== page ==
There is a genetic basis to Hirschsprung's disease, and it is believed that it may be caused by different genetic factors in different subsets of families. Proof that genetic factors contribute to Hirschsprung's disease is that it is known to run in families, and it has been seen in association with some chromosome abnormalities. For example, about 10 percent of children with the disease have Down syndrome (the most common chromosome abnormality). Molecular diagnostic techniques have identified many genes that cause susceptibility to Hirschsprung's disease. As of the early 2000s, there are a total of six genes: the RET gene, the glial cell line-derived neurotrophic factor gene, the endothelin-B receptor gene, endothelin converting enzyme, the endothelin-3 gene, and the Sry-related transcription factor SOX10. Mutations that inactivate the RET gene are the most frequent, occurring in 50 percent of familial cases (cases which run in families) and 15 to 20 percent of sporadic (non-familial) cases. Mutations in these genes do not cause the disease, but they make the chance of developing it more likely. Mutations in other genes or environmental factors are required to develop the disease, and these other factors are not understood. Also, among children with Hirschsprung's disease, some 2–5 percent have cardiac defects.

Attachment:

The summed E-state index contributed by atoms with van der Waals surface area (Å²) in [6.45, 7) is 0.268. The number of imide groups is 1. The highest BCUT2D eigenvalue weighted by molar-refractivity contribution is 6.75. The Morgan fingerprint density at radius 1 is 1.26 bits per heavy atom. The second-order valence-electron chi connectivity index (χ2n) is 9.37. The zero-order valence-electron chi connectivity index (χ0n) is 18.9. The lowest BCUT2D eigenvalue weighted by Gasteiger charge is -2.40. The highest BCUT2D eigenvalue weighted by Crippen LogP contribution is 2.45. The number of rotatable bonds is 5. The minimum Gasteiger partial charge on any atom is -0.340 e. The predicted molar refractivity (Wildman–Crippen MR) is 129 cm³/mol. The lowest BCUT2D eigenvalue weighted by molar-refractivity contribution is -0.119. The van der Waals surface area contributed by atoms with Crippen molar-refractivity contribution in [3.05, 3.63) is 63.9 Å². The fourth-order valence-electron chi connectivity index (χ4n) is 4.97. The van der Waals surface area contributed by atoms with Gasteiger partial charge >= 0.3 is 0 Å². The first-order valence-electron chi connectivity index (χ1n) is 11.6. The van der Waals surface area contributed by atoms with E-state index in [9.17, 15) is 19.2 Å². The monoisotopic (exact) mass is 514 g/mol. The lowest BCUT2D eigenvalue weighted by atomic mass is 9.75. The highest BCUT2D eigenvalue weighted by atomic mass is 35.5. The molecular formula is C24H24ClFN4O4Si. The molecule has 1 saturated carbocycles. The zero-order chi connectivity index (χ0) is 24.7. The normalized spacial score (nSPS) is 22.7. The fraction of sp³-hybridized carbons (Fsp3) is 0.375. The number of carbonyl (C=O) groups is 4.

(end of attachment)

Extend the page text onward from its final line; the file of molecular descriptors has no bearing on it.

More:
For persons with a ganglion growth beyond the sigmoid segment of the colon, the inheritance pattern is autosomal dominant with reduced penetrance (risk closer to 50 percent). For persons with smaller segments involved, the inheritance pattern is multifactorial (caused by an interaction of more than one gene and environmental factors, risk lower than 50 percent) or autosomal recessive (one disease gene inherited from each parent, risk closer to 25 percent) with low penetrance.